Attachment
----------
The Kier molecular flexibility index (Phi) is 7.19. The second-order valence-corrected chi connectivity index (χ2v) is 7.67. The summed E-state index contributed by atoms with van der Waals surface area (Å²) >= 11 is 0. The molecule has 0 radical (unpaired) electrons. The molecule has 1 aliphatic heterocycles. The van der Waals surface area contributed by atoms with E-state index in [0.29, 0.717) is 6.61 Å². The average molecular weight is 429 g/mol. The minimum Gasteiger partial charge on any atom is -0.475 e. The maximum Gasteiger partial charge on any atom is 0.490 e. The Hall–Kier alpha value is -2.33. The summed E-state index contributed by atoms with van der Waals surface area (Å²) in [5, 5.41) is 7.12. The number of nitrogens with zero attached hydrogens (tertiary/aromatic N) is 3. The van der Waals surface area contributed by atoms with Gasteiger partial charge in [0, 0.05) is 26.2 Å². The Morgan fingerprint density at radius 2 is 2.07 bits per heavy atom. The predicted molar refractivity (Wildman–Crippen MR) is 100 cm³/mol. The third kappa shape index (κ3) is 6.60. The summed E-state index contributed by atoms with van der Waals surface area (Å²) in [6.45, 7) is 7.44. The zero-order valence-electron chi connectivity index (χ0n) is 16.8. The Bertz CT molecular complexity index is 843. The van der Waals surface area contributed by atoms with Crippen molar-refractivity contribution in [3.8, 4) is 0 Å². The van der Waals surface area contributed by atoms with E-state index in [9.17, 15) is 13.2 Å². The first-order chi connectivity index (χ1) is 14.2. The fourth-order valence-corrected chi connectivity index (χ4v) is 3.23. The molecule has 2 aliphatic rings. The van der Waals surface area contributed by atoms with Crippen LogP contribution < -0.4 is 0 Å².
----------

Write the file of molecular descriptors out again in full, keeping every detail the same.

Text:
The Kier molecular flexibility index (Phi) is 7.19. The second-order valence-corrected chi connectivity index (χ2v) is 7.67. The summed E-state index contributed by atoms with van der Waals surface area (Å²) >= 11 is 0. The molecule has 0 radical (unpaired) electrons. The molecule has 1 aliphatic heterocycles. The van der Waals surface area contributed by atoms with E-state index in [0.29, 0.717) is 6.61 Å². The average molecular weight is 429 g/mol. The minimum Gasteiger partial charge on any atom is -0.475 e. The maximum Gasteiger partial charge on any atom is 0.490 e. The Hall–Kier alpha value is -2.33. The summed E-state index contributed by atoms with van der Waals surface area (Å²) in [5, 5.41) is 7.12. The number of nitrogens with zero attached hydrogens (tertiary/aromatic N) is 3. The van der Waals surface area contributed by atoms with Gasteiger partial charge in [0, 0.05) is 26.2 Å². The Morgan fingerprint density at radius 2 is 2.07 bits per heavy atom. The predicted molar refractivity (Wildman–Crippen MR) is 100 cm³/mol. The third kappa shape index (κ3) is 6.60. The summed E-state index contributed by atoms with van der Waals surface area (Å²) in [6.45, 7) is 7.44. The zero-order valence-electron chi connectivity index (χ0n) is 16.8. The Bertz CT molecular complexity index is 843. The van der Waals surface area contributed by atoms with Crippen molar-refractivity contribution in [3.8, 4) is 0 Å². The van der Waals surface area contributed by atoms with E-state index in [9.17, 15) is 13.2 Å². The first-order chi connectivity index (χ1) is 14.2. The fourth-order valence-corrected chi connectivity index (χ4v) is 3.23. The molecule has 2 aliphatic rings. The van der Waals surface area contributed by atoms with Crippen LogP contribution < -0.4 is 0 Å².